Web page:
Write a PhD Level essay using APA guidelines (1,200-1,300 words)

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Mental Imagery and Its Limitations

Write a PhD Level essay using APA guidelines (1,200-1,300 words)

Details:

Much attention was given to mental imagery in athletics (particularly tennis) in the 1960s and 1970s under the heading of visualization as a way to improve personal performance. The idea was to practice specific physical actions and to visualize them being successfully completed without actually doing them.

General Requirements:

Use the following information to ensure successful completion of the assignment:

  • Prepare this assignment according to the APA guidelines.

Directions:

Write an essay (1,200-1,300 words) in which you discuss whether this practice of visualizing successful completion of physical activities is “pop psychology” and mysticism or whether the practice has research-supported underpinnings.

Using current research, make recommendations for improving the technique, or argue that it now is obsolete.

Introduction

Visualization in Completion of Physical Activity a Myth or Research Supported

Recommendations for Improvements or Argue the Obsolete Attempt

Conclusion

Here are some references I have found…if you find other scholarly articles you may use them as well. There must me in text citations. Do not use more than 3 quotations if any.

Please use a greater attention to detail in terms of proof reading in order to assess flow and consistency. Do not make statements or vague references (i.e. Philosophy of the mind views humans as thinking animals…or Dualists differ in their view that…) without supporting documentation. Just no broad statements without support.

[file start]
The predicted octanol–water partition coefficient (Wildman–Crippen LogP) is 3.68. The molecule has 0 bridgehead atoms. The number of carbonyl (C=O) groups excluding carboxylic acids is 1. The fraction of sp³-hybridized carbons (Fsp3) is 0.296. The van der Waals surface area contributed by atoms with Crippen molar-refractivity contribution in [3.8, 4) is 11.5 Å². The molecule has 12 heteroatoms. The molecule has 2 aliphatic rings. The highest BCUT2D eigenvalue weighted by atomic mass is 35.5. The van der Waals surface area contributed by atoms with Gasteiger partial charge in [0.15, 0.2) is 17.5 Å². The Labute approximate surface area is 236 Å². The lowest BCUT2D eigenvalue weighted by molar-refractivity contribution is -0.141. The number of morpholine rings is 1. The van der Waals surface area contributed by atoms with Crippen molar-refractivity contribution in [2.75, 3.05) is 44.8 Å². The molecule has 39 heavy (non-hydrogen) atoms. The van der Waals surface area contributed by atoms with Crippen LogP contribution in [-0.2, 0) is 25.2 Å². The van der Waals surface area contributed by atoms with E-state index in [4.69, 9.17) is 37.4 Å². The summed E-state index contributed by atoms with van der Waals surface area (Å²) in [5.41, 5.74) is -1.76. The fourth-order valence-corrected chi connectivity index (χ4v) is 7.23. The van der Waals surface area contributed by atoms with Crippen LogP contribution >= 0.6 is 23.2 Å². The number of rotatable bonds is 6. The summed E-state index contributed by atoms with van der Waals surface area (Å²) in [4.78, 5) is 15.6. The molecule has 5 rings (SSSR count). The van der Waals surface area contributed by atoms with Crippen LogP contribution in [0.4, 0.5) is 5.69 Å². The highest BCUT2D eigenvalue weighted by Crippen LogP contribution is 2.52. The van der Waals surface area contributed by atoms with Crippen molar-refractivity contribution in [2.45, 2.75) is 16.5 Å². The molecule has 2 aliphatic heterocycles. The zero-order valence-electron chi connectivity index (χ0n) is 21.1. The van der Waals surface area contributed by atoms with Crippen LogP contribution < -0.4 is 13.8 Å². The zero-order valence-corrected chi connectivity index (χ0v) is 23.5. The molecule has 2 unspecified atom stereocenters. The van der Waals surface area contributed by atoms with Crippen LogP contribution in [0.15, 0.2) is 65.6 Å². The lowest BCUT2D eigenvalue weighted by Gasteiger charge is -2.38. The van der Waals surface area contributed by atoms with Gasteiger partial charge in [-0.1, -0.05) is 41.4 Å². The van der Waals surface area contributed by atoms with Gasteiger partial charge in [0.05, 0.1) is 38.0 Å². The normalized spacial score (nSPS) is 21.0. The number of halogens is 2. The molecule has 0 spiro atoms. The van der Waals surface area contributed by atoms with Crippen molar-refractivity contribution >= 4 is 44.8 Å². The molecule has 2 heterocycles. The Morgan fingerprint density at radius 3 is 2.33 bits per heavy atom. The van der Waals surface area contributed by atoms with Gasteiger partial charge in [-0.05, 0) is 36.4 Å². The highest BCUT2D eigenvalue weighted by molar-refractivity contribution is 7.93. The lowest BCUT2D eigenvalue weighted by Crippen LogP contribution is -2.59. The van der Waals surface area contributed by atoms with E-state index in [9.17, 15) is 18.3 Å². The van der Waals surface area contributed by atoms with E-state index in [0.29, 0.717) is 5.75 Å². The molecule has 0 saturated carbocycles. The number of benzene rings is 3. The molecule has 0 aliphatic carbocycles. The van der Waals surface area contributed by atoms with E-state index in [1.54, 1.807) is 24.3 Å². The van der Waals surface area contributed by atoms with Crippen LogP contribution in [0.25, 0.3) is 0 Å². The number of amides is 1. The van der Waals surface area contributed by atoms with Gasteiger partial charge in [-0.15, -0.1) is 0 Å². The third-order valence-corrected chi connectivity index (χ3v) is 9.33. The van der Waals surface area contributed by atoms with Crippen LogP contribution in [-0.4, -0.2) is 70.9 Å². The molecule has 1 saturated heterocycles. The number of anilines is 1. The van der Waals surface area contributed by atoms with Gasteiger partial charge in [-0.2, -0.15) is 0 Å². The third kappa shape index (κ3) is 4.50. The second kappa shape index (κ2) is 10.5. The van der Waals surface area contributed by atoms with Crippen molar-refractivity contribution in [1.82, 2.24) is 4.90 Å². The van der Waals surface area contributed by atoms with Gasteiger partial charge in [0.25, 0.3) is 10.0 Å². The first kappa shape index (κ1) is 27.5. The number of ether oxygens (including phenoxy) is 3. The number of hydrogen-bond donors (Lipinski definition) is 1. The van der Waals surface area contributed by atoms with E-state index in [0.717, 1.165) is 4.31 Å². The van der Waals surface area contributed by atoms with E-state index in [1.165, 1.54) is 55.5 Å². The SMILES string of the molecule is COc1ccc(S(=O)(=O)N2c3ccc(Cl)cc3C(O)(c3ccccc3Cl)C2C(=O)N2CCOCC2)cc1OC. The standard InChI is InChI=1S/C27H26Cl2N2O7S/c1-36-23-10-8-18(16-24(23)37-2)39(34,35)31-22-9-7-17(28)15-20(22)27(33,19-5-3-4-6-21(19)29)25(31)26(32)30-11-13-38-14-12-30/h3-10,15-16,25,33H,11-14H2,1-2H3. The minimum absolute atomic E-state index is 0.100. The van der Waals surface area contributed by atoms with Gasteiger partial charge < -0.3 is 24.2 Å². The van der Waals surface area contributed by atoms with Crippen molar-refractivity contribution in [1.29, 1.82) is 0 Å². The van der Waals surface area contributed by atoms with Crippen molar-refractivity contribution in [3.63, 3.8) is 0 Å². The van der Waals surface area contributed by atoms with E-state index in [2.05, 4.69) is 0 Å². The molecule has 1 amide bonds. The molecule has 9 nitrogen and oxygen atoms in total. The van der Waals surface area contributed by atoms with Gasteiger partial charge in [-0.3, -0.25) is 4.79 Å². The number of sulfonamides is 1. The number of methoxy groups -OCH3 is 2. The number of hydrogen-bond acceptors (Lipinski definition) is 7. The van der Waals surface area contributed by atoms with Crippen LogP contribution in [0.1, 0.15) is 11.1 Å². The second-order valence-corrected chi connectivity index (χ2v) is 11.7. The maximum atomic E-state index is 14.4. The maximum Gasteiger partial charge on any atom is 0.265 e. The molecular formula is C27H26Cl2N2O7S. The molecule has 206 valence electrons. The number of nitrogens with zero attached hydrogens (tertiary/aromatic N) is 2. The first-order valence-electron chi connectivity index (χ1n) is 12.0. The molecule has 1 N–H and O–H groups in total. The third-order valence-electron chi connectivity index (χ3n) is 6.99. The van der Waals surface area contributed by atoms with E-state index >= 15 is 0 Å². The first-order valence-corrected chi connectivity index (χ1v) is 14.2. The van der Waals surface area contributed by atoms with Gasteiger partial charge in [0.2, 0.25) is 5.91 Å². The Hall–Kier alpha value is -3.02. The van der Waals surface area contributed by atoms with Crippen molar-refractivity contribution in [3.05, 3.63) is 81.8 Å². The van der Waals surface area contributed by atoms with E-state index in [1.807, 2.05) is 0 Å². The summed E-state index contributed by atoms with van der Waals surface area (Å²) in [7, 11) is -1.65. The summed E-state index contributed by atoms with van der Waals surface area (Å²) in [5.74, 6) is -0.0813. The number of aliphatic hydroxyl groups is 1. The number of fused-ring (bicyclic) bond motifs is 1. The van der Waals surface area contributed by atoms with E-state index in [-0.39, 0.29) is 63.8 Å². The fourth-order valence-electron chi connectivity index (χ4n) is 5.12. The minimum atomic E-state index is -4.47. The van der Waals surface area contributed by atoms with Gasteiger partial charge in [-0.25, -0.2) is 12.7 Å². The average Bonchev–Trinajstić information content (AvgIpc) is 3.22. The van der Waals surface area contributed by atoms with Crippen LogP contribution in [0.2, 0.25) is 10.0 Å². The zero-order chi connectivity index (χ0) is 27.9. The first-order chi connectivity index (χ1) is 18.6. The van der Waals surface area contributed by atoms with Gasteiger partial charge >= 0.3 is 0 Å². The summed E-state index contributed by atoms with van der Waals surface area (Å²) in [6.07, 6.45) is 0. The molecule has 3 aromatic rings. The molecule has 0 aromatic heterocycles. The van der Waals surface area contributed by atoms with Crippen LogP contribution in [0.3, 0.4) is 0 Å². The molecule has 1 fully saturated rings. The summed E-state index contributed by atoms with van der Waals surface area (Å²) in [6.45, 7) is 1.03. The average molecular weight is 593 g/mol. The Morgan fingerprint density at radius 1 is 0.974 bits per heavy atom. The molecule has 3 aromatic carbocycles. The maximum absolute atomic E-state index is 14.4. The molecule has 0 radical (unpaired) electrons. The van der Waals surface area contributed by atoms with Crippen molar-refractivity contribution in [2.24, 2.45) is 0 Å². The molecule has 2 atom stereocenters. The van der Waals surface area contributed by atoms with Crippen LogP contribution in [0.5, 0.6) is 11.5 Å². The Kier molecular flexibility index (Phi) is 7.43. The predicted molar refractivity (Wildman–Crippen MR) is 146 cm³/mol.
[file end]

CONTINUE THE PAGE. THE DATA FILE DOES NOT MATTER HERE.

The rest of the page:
Reference:

Hausenblas, H. A., Hall, C. R., Rodgers, W. M. & Munroe, K. J. (1999) Exercise imagery: its

nature and measurement. Journal of Applied Sport Psychology, 11(2), 171-180. doi:10.1080/10413209908404198

Jones, G., Hanton, S. & Connaughton, D. (2007). A framework of mental toughness in the world’s best performers. The Sport Psychologist, 21(2), 243-264. doi:10.1123/tsp.21.2.243

Keogh, R. & Pearson, K. R. (2011). Mental imagery and visual working memory. PLoS One, 6(12), 34-45. doi:10.1371/journal.pone.0029221

Lepsien, J. & Nobre, A. (2006). Cognitive control of attention in the human brain: Insights from orienting attention to mental representations. Brain Research, 1105(1), 20-31. doi:10.1016/j.brainres.2006.03.033

Quill, W. (2006). The quantum image and the mental event:Primary units of analysis for a reconceptualized science psychology. Journal of Mental Imagery, 30(4), 56-74.

Sternberg, R. (2006). Critical thinking in psychology. In R. Sternberg, H. Roediger III, & D. Halpern (Eds.), Critical Thinking in Psychology, 289-296. Cambridge: Cambridge University Press. doi:10.1017/cbo9780511804632.018

Weinberg, R. (2008). Does imagery work? Effects on performance and mental skills. Journal of Imagery Research in Sport and Physical Activity, 3(1), 1-21. doi:10.2202/1932-0191.1025

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